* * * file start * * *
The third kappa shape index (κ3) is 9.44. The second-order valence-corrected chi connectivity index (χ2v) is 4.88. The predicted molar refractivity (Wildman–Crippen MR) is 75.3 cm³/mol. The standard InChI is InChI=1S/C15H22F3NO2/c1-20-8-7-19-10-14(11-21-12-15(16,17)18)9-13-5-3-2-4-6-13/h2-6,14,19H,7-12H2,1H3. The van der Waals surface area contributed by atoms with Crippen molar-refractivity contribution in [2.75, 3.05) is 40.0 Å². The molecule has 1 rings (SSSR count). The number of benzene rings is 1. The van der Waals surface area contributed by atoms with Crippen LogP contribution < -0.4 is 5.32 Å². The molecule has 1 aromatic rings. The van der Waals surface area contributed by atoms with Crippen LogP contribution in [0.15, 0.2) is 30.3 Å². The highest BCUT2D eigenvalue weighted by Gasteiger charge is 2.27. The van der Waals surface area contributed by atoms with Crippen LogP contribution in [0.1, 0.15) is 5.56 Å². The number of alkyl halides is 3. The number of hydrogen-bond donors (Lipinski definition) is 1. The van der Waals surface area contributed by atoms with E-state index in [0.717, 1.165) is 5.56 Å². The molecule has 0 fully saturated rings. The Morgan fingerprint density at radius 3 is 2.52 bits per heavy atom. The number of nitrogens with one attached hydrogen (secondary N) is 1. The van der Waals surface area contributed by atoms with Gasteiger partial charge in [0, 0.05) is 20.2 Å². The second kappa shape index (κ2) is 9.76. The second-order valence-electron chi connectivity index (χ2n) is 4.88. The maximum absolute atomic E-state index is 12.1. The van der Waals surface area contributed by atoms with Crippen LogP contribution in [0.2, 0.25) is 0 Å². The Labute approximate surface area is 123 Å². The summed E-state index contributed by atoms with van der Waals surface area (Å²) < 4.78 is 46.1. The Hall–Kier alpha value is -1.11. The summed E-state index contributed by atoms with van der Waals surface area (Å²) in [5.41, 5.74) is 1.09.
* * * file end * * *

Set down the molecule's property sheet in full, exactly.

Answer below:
The third kappa shape index (κ3) is 9.44. The second-order valence-corrected chi connectivity index (χ2v) is 4.88. The predicted molar refractivity (Wildman–Crippen MR) is 75.3 cm³/mol. The standard InChI is InChI=1S/C15H22F3NO2/c1-20-8-7-19-10-14(11-21-12-15(16,17)18)9-13-5-3-2-4-6-13/h2-6,14,19H,7-12H2,1H3. The van der Waals surface area contributed by atoms with Crippen molar-refractivity contribution in [2.75, 3.05) is 40.0 Å². The molecule has 1 rings (SSSR count). The number of benzene rings is 1. The van der Waals surface area contributed by atoms with Crippen LogP contribution < -0.4 is 5.32 Å². The molecule has 1 aromatic rings. The van der Waals surface area contributed by atoms with Crippen LogP contribution in [0.15, 0.2) is 30.3 Å². The highest BCUT2D eigenvalue weighted by Gasteiger charge is 2.27. The van der Waals surface area contributed by atoms with Crippen LogP contribution in [0.1, 0.15) is 5.56 Å². The number of alkyl halides is 3. The number of hydrogen-bond donors (Lipinski definition) is 1. The van der Waals surface area contributed by atoms with E-state index in [0.717, 1.165) is 5.56 Å². The molecule has 0 fully saturated rings. The Morgan fingerprint density at radius 3 is 2.52 bits per heavy atom. The number of nitrogens with one attached hydrogen (secondary N) is 1. The van der Waals surface area contributed by atoms with Gasteiger partial charge in [0, 0.05) is 20.2 Å². The second kappa shape index (κ2) is 9.76. The second-order valence-electron chi connectivity index (χ2n) is 4.88. The maximum absolute atomic E-state index is 12.1. The van der Waals surface area contributed by atoms with Crippen LogP contribution in [0.2, 0.25) is 0 Å². The Labute approximate surface area is 123 Å². The summed E-state index contributed by atoms with van der Waals surface area (Å²) < 4.78 is 46.1. The Hall–Kier alpha value is -1.11. The summed E-state index contributed by atoms with van der Waals surface area (Å²) in [5.41, 5.74) is 1.09.